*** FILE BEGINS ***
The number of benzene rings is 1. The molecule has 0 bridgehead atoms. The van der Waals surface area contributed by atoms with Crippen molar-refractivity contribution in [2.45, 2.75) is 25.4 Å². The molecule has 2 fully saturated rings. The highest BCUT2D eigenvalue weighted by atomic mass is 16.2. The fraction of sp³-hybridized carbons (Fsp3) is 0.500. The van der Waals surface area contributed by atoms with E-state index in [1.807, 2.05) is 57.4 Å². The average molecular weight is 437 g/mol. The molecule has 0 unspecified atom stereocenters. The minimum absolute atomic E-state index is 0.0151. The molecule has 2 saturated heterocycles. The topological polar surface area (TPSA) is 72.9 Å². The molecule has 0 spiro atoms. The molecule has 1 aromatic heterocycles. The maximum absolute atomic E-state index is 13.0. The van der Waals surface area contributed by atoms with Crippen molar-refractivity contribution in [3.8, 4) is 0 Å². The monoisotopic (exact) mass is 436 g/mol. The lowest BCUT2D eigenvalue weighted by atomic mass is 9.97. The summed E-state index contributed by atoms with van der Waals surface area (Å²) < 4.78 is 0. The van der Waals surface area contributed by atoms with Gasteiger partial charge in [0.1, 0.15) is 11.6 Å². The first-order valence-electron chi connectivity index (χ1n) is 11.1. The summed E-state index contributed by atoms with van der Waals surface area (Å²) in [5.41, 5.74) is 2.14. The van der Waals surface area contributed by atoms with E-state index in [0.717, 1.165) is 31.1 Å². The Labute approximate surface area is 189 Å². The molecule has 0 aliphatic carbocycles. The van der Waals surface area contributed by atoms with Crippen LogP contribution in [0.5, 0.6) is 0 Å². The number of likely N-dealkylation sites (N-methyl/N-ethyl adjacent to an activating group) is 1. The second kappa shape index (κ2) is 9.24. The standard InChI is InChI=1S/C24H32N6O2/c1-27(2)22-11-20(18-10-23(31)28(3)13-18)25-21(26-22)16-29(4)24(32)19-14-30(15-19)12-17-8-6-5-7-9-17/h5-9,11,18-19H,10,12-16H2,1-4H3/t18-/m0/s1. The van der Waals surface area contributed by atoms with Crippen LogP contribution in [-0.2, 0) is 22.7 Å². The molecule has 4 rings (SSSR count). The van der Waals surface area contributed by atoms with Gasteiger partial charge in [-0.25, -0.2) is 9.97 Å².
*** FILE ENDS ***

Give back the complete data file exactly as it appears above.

The number of benzene rings is 1. The molecule has 0 bridgehead atoms. The van der Waals surface area contributed by atoms with Crippen molar-refractivity contribution in [2.45, 2.75) is 25.4 Å². The molecule has 2 fully saturated rings. The highest BCUT2D eigenvalue weighted by atomic mass is 16.2. The fraction of sp³-hybridized carbons (Fsp3) is 0.500. The van der Waals surface area contributed by atoms with E-state index in [1.807, 2.05) is 57.4 Å². The average molecular weight is 437 g/mol. The molecule has 0 unspecified atom stereocenters. The minimum absolute atomic E-state index is 0.0151. The molecule has 2 saturated heterocycles. The topological polar surface area (TPSA) is 72.9 Å². The molecule has 0 spiro atoms. The molecule has 1 aromatic heterocycles. The maximum absolute atomic E-state index is 13.0. The van der Waals surface area contributed by atoms with Crippen molar-refractivity contribution in [3.8, 4) is 0 Å². The monoisotopic (exact) mass is 436 g/mol. The lowest BCUT2D eigenvalue weighted by atomic mass is 9.97. The summed E-state index contributed by atoms with van der Waals surface area (Å²) < 4.78 is 0. The van der Waals surface area contributed by atoms with Gasteiger partial charge in [0.1, 0.15) is 11.6 Å². The first-order valence-electron chi connectivity index (χ1n) is 11.1. The summed E-state index contributed by atoms with van der Waals surface area (Å²) in [5.41, 5.74) is 2.14. The van der Waals surface area contributed by atoms with E-state index in [0.717, 1.165) is 31.1 Å². The Labute approximate surface area is 189 Å². The molecule has 0 aliphatic carbocycles. The van der Waals surface area contributed by atoms with Crippen LogP contribution in [0.5, 0.6) is 0 Å². The number of likely N-dealkylation sites (N-methyl/N-ethyl adjacent to an activating group) is 1. The second kappa shape index (κ2) is 9.24. The standard InChI is InChI=1S/C24H32N6O2/c1-27(2)22-11-20(18-10-23(31)28(3)13-18)25-21(26-22)16-29(4)24(32)19-14-30(15-19)12-17-8-6-5-7-9-17/h5-9,11,18-19H,10,12-16H2,1-4H3/t18-/m0/s1. The van der Waals surface area contributed by atoms with Crippen LogP contribution in [-0.2, 0) is 22.7 Å². The molecule has 4 rings (SSSR count). The van der Waals surface area contributed by atoms with Gasteiger partial charge in [-0.25, -0.2) is 9.97 Å².